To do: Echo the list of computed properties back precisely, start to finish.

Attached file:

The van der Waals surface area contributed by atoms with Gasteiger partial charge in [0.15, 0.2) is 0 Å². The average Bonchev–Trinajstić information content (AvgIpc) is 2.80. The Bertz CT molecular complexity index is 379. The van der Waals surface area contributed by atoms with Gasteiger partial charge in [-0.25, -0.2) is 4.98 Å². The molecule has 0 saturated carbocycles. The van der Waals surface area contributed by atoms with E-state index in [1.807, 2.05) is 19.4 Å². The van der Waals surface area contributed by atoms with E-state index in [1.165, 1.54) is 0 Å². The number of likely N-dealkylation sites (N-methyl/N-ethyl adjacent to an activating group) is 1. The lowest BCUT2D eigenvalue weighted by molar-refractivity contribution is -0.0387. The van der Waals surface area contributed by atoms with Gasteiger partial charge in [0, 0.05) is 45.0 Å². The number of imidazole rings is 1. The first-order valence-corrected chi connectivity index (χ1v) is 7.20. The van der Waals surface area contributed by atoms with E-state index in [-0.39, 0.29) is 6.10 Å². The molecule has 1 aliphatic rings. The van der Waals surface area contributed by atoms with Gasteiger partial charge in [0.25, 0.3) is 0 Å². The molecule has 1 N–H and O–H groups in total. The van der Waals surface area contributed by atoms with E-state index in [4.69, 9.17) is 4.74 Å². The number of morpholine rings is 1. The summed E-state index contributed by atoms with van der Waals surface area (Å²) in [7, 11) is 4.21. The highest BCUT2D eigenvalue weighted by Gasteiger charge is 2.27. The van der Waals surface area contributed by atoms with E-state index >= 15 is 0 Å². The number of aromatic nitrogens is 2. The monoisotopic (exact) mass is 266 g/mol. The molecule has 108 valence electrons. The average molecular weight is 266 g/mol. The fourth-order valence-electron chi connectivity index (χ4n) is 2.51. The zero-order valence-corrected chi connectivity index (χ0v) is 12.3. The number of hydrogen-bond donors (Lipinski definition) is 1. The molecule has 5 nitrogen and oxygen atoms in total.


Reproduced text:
The van der Waals surface area contributed by atoms with Gasteiger partial charge in [0.15, 0.2) is 0 Å². The average Bonchev–Trinajstić information content (AvgIpc) is 2.80. The Bertz CT molecular complexity index is 379. The van der Waals surface area contributed by atoms with Gasteiger partial charge in [-0.25, -0.2) is 4.98 Å². The molecule has 0 saturated carbocycles. The van der Waals surface area contributed by atoms with E-state index in [1.807, 2.05) is 19.4 Å². The van der Waals surface area contributed by atoms with E-state index in [1.165, 1.54) is 0 Å². The number of likely N-dealkylation sites (N-methyl/N-ethyl adjacent to an activating group) is 1. The lowest BCUT2D eigenvalue weighted by molar-refractivity contribution is -0.0387. The van der Waals surface area contributed by atoms with Gasteiger partial charge in [0, 0.05) is 45.0 Å². The number of imidazole rings is 1. The first-order valence-corrected chi connectivity index (χ1v) is 7.20. The van der Waals surface area contributed by atoms with E-state index in [-0.39, 0.29) is 6.10 Å². The molecule has 1 aliphatic rings. The van der Waals surface area contributed by atoms with Gasteiger partial charge in [0.25, 0.3) is 0 Å². The molecule has 1 N–H and O–H groups in total. The van der Waals surface area contributed by atoms with E-state index in [4.69, 9.17) is 4.74 Å². The number of morpholine rings is 1. The summed E-state index contributed by atoms with van der Waals surface area (Å²) in [7, 11) is 4.21. The highest BCUT2D eigenvalue weighted by Gasteiger charge is 2.27. The van der Waals surface area contributed by atoms with E-state index >= 15 is 0 Å². The number of aromatic nitrogens is 2. The monoisotopic (exact) mass is 266 g/mol. The molecule has 108 valence electrons. The average molecular weight is 266 g/mol. The fourth-order valence-electron chi connectivity index (χ4n) is 2.51. The zero-order valence-corrected chi connectivity index (χ0v) is 12.3. The number of hydrogen-bond donors (Lipinski definition) is 1. The molecule has 5 nitrogen and oxygen atoms in total.